For a taste of the event, do click here to listen to Helen describing the moment when she first met her new goshawk, Mabel, who was to become pivotal in the lengthy journey of restoring her life’s balance after the death of her father. Following on from this was an equally enthralling session with Robert Macfarlane discussing his recently launched book ‘Landmarks’ with Horatio Clare. The book includes a collection and dictionary of old or local words, from around the regions of the UK celebrating features of our landscape and natural phenomenon. It also highlights a worrying trend. Recent editions of the Oxford Junior English Dictionary have removed words like acorn, buttercup, conker, fern, heather, newt, otter, pasture (the list goes on), and replaced them with hashtag, broadband, bullet-point, cut-and-paste and voice-mail. In this book, Robert explores the notion that these changes, involving removing words for the outdoor and natural, and replacing them with those for the indoor and virtual, are a reflection of the simulated lives many of us increasingly live – particularly youngsters. More than this though, it’s a celebration of language and our landscapes. And there in the middle of the talk and discussion with Horatio Clare, was another hawk for the day. A peregrine falcon. And an even more amazing coincidence of timing. But do click here, to let Robert explain the details of the peregrine’s sighting, and admire his wonderful literary device of describing the event in 3 different layers of literary clarity.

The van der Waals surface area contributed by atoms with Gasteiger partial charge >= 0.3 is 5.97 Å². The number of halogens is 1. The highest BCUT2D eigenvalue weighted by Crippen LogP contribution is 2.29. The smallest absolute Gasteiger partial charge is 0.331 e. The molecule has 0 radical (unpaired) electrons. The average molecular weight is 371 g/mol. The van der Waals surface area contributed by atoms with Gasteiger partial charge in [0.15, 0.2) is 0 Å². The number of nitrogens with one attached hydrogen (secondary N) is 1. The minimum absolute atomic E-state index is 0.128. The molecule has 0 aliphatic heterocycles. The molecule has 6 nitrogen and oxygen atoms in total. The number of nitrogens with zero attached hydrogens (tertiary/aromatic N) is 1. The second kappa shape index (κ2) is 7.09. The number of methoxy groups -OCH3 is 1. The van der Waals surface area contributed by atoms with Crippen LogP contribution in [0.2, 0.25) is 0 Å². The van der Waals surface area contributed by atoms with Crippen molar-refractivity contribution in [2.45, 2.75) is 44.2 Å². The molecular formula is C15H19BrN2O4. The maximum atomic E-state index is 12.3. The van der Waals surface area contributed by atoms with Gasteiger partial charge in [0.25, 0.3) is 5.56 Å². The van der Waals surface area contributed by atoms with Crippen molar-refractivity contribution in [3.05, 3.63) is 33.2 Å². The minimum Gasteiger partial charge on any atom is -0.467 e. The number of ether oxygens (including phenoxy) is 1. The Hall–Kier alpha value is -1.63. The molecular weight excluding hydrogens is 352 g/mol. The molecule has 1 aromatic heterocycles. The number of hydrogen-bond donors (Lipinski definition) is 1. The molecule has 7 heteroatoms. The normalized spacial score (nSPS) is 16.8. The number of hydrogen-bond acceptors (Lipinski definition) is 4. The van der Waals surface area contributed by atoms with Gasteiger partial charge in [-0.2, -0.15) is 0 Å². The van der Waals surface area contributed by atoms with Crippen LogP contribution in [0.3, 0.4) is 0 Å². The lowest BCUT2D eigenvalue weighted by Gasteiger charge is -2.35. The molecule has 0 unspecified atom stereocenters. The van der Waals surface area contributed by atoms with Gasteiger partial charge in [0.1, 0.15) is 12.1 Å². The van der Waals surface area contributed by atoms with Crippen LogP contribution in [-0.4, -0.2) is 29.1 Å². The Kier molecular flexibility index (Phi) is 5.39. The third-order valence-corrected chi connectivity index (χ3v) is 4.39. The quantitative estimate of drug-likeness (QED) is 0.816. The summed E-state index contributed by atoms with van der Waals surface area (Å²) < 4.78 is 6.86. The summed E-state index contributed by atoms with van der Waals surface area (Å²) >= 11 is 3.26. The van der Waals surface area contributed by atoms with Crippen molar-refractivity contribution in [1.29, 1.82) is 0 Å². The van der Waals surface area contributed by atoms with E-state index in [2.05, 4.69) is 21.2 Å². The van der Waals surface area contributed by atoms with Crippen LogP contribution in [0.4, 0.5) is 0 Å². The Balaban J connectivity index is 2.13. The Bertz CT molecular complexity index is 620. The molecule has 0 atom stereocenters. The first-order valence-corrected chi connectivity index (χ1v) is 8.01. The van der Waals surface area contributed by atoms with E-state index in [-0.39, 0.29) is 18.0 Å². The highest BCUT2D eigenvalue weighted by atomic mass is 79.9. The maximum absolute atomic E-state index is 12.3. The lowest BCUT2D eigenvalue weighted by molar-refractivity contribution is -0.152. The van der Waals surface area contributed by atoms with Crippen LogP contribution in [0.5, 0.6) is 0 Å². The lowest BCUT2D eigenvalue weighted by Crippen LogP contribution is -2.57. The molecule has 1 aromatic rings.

Then, after racing out of the big tent, and joining the short queue, we managed to get a copy signed in an appropriate way. And delightful to finally meet him, since he’d been very generous years ago, in reviewing my film ‘Epiphany In Translation’, based around my brother, Mark’s, poem. This small endorsement was, at the time, a huge boost to my subsequent creative endeavours, and Mark had indeed been one of Robert’s English tutors in Oxford. And Robert is clearly held in very high regard by his readership – an hour and a half later he was still signing his books, with a queue stretching to the tent’s door. And I shall record here that an iconic pied wagtail created an important bit part towards the end of my film – only obvious to me once I was editing the scene where Mark reads his poem. A wagtail was sitting on the chimney pot, for fully 3 minutes, as though listening intently. As Mark paused for effect before the final stanza, the little bird bobbed down, and hovered momentarily like a little Tinkerbell fairy, just in front of him, before leaving the scene stage right.Just thinking again about this, as I write, brings the airs on the back of my neck up.